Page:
Ethiopia's Prime Minister Abiy Ahmed ordered the military to deploy to the Tigray region on Wednesday after accusing the government there of attacking federal troops, a major escalation of a row between the premier and the once-powerful region.
In September, Tigray held regional elections in defiance of the federal government, which called the vote illegal. The row has escalated in recent days with both sides accusing each other of plotting a military conflict.
Early Wednesday, the Tigray People's Liberation Front (TPLF) attempted to steal artillery and other equipment from federal forces stationed there, Abiy's office said in a statement.
"The last red line has been crossed with this morning's attacks and the federal government is therefore forced into a military confrontation," Abiy's office said in a statement.
The Ethiopian National Defense Forces have been ordered to carry out "their mission to save the country and the region from spiraling into instability," the statement said.
Debretsion Gebremichael, the president of the Tigray region, told a news conference on Monday that Abiy's government was planning to attack the region to punish it for holding the September election.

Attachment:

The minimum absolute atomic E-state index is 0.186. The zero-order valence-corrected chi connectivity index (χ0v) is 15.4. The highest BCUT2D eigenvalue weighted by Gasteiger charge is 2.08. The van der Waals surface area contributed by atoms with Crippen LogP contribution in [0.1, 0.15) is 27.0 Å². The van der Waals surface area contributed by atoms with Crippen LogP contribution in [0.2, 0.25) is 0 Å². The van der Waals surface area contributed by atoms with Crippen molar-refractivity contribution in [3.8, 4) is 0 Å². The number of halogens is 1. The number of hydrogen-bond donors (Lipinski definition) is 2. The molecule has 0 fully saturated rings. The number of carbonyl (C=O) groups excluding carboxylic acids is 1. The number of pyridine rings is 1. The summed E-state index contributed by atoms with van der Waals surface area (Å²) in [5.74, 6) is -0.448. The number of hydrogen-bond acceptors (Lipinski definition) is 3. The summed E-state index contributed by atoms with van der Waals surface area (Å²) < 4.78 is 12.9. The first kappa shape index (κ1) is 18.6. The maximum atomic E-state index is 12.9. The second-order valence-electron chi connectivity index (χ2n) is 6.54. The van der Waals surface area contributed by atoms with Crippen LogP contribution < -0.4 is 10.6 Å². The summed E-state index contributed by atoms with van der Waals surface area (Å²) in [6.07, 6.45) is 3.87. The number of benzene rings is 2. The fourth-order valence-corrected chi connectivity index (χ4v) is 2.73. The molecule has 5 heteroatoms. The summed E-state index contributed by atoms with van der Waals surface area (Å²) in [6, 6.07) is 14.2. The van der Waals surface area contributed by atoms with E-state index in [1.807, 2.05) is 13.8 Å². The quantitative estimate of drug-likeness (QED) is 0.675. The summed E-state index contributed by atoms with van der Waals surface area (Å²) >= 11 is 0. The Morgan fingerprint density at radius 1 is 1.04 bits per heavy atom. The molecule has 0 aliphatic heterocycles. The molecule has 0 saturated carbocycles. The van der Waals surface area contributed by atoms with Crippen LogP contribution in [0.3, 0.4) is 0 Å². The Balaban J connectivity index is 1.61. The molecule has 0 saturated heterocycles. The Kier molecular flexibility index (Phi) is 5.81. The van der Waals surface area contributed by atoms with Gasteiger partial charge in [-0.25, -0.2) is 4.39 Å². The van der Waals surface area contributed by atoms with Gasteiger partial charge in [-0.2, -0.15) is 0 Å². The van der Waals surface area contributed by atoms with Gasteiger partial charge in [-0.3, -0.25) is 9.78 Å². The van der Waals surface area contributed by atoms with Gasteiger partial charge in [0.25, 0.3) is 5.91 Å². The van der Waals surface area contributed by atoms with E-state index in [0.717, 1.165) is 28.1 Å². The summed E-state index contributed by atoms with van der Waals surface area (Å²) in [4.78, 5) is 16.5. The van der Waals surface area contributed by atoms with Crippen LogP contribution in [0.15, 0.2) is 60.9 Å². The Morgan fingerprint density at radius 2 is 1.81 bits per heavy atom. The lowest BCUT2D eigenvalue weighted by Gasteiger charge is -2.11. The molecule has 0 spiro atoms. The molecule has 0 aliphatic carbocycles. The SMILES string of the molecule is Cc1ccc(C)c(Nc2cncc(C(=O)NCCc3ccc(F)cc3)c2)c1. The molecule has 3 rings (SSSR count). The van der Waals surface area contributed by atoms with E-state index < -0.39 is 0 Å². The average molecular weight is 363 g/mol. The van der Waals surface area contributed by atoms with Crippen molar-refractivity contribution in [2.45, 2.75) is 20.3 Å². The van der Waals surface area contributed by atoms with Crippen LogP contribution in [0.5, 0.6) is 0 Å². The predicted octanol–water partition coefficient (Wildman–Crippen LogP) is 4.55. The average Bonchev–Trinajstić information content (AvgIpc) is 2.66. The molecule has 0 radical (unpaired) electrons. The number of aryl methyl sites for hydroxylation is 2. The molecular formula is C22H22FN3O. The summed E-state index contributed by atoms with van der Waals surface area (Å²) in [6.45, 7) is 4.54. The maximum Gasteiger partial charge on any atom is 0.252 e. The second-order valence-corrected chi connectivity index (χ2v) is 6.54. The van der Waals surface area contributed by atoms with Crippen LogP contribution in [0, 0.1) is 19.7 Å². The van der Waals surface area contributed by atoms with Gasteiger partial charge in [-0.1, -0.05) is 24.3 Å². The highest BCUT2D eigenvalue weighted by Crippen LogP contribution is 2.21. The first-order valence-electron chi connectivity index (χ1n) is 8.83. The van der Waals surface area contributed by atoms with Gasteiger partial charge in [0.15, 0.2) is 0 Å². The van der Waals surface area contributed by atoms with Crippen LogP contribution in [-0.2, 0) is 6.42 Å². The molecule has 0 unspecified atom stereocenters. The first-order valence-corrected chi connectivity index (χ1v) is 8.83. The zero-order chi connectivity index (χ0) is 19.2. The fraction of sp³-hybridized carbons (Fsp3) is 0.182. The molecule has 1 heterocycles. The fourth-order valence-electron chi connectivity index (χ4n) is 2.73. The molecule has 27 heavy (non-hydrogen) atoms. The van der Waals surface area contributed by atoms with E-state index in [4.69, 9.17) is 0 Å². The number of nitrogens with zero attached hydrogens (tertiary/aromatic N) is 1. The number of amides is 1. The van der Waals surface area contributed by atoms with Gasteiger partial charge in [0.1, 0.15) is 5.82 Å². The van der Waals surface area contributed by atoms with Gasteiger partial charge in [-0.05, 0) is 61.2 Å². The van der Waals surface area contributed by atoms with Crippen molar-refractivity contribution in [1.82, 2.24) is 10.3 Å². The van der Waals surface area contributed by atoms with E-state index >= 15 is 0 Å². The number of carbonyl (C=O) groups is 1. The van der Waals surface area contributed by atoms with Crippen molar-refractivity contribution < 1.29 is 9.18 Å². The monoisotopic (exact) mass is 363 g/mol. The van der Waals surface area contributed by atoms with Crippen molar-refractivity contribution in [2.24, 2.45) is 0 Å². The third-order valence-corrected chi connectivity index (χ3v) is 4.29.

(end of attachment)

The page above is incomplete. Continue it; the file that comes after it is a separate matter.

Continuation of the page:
Debretsion and other Tigray officials were not immediately available for a comment after the prime minister's statement.
Tigrayans ruled Ethiopian politics since guerrilla fighters ousted a Marxist dictator in 1991, but their influence has waned under Abiy and last year, the TPLF quit his ruling coalition.
Tigray's population makes up 5% of Ethiopia's 109 million people, but its history in politics means it is wealthier and more influential than many other, larger regions.
The Tigray regional army is a well-trained, disciplined force dating back to the 1980s when it led the guerrilla movement that brought the Ethiopian People's Revolutionary Democratic Front coalition to power, analysts say.